Facts May Help
Kathryn AtLee Marsh, as Deputy State’s Attorney for Calvert County, holds the top non-elected office position. In the SA’s absence she acts as State’s Attorney, with responsibility for the entire office including fiscal and personnel issues. Mr. Rappaport is Chief of the District Court Division, one of 3 divisions. Both are seeking Republican Nomination to succeed Laura Martin who is retiring.
Mr. Rappaport would like you to think he has more experience than Ms. Marsh and is qualified. I beg to differ. While serving as Deputy SA for the County, 2007- 2015, I professionally evaluated both candidates. I understand their qualifications and that is why I chose to serve as Mrs. Marsh’s treasurer. Mr. Rappaport claims he’s a “go to prosecutor for serious felonies” and has a “90% plus conviction rate prosecuting Calvert County’s most serious criminals.” He boasts he’s “personally prosecuted 18 vehicular homicides” with a “100% conviction rate.” His campaign literature implies he and his “team of prosecutors” handle “90% of all cases” in the County. Fact: His assertions are, at best, gross misrepresentations.
The great majority of “serious criminals” are prosecuted in Circuit Court by Ms. Marsh and the 8 Circuit Court attorneys she directly supervises, not in District Court where Mr. Rappaport and 2 fulltime Assistant SA’s handle a caseload of mostly misdemeanor offenses. Mr. Rappaport personally averages 5 to 6 of the thirty District Court dockets each month. Although Mr. Rappaport is directly involved with the vehicular manslaughter cases, they’re a small fraction of the “serious felonies.” Maryland Case Search (MCS) shows there were only 13 vehicular manslaughter cases charged from 2006-2018. Approximately 83% of all Circuit Court cases handled by Mr. Rappaport were actually misdemeanor cases begun in District Court that only went to Circuit Court because defendants asked for a jury trial.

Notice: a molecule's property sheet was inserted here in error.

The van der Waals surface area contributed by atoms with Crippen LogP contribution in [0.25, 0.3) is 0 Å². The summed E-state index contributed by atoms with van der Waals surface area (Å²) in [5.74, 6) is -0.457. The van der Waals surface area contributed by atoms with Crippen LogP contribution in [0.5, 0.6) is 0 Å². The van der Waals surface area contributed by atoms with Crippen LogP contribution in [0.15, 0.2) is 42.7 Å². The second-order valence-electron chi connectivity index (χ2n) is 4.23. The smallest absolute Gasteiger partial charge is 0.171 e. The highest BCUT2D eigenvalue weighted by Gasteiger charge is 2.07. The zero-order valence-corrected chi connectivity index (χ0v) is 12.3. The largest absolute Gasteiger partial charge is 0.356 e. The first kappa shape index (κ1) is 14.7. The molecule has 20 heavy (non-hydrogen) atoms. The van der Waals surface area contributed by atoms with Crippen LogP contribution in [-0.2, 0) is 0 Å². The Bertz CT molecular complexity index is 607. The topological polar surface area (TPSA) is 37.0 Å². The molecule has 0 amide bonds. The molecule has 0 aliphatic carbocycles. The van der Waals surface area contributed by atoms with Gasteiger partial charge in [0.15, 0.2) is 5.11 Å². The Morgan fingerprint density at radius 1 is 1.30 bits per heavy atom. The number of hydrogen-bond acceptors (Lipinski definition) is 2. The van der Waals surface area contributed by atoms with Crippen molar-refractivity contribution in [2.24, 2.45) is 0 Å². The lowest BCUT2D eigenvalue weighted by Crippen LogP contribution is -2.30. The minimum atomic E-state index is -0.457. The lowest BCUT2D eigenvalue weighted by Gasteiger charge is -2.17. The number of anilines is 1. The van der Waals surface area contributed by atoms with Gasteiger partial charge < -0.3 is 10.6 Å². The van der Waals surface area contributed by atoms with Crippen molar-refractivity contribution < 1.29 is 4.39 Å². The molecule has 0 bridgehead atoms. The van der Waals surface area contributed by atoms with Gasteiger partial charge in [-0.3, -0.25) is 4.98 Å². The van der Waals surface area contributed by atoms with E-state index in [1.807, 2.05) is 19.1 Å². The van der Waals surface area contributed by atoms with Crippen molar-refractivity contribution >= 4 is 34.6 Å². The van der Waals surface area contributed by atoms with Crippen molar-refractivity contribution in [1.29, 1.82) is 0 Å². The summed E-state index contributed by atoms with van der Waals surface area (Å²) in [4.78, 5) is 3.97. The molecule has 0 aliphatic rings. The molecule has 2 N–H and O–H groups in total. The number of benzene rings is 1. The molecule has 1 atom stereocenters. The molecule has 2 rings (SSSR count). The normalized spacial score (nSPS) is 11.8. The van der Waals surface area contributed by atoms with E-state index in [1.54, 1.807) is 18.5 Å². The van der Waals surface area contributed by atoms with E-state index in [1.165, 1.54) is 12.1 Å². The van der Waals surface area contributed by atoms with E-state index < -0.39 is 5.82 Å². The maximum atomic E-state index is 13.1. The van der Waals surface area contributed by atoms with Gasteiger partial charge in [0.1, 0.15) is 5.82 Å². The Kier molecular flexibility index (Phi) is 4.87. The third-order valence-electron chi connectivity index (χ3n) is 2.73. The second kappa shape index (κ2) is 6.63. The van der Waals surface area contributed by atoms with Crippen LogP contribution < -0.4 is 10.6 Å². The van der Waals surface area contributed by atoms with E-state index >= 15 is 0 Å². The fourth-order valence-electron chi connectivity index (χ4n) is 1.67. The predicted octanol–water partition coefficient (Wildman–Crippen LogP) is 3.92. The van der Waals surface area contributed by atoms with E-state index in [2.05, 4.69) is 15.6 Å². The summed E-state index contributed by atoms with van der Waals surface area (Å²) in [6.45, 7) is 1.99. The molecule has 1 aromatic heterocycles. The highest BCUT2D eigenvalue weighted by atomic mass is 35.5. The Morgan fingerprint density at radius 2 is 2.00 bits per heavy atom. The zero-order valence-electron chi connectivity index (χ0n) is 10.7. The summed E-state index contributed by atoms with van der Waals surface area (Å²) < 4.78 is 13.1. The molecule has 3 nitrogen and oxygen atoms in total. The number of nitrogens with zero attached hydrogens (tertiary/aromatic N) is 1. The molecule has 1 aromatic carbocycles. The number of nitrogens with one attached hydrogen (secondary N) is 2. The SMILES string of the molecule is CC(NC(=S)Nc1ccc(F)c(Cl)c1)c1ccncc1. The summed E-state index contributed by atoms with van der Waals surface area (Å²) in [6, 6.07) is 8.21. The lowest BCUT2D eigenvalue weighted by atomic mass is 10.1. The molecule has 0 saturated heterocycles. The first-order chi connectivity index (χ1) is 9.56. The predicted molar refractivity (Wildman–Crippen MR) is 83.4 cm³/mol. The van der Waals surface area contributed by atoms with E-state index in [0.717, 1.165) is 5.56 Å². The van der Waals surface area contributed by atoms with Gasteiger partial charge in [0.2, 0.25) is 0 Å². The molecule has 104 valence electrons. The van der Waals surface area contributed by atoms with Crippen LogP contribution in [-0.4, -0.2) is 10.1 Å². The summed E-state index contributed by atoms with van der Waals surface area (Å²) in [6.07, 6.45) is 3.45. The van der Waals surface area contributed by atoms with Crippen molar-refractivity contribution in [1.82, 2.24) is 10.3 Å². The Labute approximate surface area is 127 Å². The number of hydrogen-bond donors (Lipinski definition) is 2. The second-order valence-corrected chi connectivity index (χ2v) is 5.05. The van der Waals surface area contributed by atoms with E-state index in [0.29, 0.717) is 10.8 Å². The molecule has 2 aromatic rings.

Fact: MCS data shows Mr. Rappaport has had fewer than 10 jury trials in over 11 years. Fact: Serious felonies are assigned by the SA to the prosecutor with the trial skills to handle that case. Kathryn Marsh has been assigned the most difficult case load of sexual assaults, child abuse cases and homicides. Ms. Marsh has never hesitated to take difficult cases to trial; by contrast, Mr. Rappaport has often found reasons he “can’t make this case” and, instead, negotiated “slap on the wrist” plea bargains.
It’s been reported that Mr. Rappaport raised more money for his campaign than Ms. Marsh. There are disturbing reasons for this. I received a call from a local defense attorney who said he’d received a letter from Mr. Rappaport asking for a financial contribution. He found it offensive someone wanting to be chief prosecutor, with power over plea bargains, would ask for money from lawyers he would be opposing. Maryland Election Board data shows Mr. Rappaport raised over $7,300 from criminal defense attorneys including $450 from Democratic State Senator Mike Miller and $250 from Democratic State Delegate Joe Vallario. The data base shows he received over $16,000 in out-of-state contributions. Sure it’s “legal” to accept the money but …. This election is about who will be the best State’s Attorney.
No one knows the candidates’ qualifications better than Republican incumbent, Laura Martin; she hand-picked Kathryn Marsh as Deputy. When asked by the Calvert Recorder, State’s Attorney Martin replied, “Deputy State’s Attorney Kathryn Marsh would be the natural successor to the position of State’s Attorney. Over the years, she has worked in nearly every division of the office, understands the budgetary process and is an excellent trial attorney. She would serve the citizens of Calvert County well.”
Fran Longwell Deputy State’s Attorney for Calvert County (retired)